Riot Fest: La Dispute

Michigan hardcore troupe prove why they're one of the scene's most vital bands

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There are few bands around today, contemporaries or otherwise, who can compete with the intricacies and complexities that La Dispute infuse into their music and lyrics.

Yet as intelligent and elaborate as those both are, there’s no pretension to anything they do - their songs might be literary explorations based as much on fictional or historical events, but there’s as much truth to them as the most confessional songwriter could muster. That’s clear just from listening to their records, but seeing the Michigan post-hardcore outfit live really rams it home. It’s in the way that singer Jordan Dreyer flails about as his words course through him, practically forcing themselves from his throat as they escape from his body; in the way that the band shift from brutal, scorching riffs to tender moments of more quiet contemplation; in the way that the gathered crowd seem to lose themselves in the band’s semi-historical, semi-fictional universe, as if they are the characters in the songs.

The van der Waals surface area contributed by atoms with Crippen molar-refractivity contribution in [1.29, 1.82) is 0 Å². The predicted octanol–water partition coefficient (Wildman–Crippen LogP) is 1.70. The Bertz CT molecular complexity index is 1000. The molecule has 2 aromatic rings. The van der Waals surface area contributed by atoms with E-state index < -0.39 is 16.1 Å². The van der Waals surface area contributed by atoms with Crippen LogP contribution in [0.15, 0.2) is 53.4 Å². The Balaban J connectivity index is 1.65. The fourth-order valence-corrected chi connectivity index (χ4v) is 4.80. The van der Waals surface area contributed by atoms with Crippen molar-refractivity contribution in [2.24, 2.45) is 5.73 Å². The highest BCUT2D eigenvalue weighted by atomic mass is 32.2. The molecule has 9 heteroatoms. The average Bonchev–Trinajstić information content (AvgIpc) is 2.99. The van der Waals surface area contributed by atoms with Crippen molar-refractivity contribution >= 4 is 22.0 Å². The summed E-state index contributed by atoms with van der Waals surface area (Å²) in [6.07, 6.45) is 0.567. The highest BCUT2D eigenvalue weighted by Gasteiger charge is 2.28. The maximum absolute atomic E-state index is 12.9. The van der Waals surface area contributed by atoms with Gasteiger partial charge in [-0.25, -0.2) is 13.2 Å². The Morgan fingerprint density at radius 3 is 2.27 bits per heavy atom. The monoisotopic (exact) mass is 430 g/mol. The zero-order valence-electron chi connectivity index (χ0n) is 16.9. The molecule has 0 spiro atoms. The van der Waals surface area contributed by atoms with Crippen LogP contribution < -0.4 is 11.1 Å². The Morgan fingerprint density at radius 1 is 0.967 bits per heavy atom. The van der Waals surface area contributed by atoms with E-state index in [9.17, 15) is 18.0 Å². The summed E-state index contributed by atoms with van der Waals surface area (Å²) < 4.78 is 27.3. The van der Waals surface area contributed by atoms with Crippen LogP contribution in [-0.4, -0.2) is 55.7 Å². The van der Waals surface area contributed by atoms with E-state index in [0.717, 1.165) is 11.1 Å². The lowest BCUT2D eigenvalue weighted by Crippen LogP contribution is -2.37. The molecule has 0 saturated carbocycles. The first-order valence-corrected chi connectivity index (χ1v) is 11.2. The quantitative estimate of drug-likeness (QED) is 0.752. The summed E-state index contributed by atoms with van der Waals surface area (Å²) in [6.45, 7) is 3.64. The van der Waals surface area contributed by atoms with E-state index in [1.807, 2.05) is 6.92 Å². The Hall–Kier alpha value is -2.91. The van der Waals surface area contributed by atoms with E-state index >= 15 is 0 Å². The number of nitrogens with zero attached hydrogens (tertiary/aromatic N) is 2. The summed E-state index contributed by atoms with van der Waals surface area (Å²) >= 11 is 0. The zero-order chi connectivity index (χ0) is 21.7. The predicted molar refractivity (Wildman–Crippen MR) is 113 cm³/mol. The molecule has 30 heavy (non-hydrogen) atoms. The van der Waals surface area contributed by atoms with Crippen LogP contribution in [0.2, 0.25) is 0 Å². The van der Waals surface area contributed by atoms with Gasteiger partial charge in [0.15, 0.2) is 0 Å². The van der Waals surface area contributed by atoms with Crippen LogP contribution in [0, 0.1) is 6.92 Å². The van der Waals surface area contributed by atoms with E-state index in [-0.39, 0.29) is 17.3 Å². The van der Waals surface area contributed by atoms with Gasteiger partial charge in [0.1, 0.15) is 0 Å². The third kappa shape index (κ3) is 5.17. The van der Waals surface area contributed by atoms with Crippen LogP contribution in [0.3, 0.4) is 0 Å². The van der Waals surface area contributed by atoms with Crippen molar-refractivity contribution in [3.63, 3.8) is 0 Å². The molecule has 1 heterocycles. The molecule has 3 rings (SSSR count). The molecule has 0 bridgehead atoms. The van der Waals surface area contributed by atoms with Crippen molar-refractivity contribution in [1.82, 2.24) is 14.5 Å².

Interestingly, there are no songs from the band’s debut album, Somewhere At The Bottom Of The River Between Vega And Altair - their most musically aggressive and straightforward album. Instead, most of the set is comprised of the slightly more mellow tunes from this year’s sublime third record, Rooms Of The House. But whether it’s the insistent, portentous tension of HUDSONVILLE, MA 1956, the disaster narrative of Stay Happy There - multiple lives and worlds and times colliding violently in a swirl of force that sees Dreyer’s limbs nearly detach themselves from his torso - or the gentle, soothing lilt of Woman (In Mirror), the band perform them as if it’s for both the first and last time, as if nothing will ever be as important for them as this moment right now, wherever and whenever right now actually is. They close with the epic King Park, from 2011’s Wildlife, a deconstructed tale about an accidental but fatal shooting that ebbs and flows like the panic of the situation it describes. As the crowd take on the part of the killer in the song’s crescendo - hundreds of voices joining Dreyer to bring the pleading and existential torment of the killer as he shouts, over and over: “Can I still get into Heaven if I kill myself?” - there’s no reprieve from the magnitude or intensity of what’s happening. Sure, it’s just a song, but it feels so much more real than that, and it’s utterly brilliant.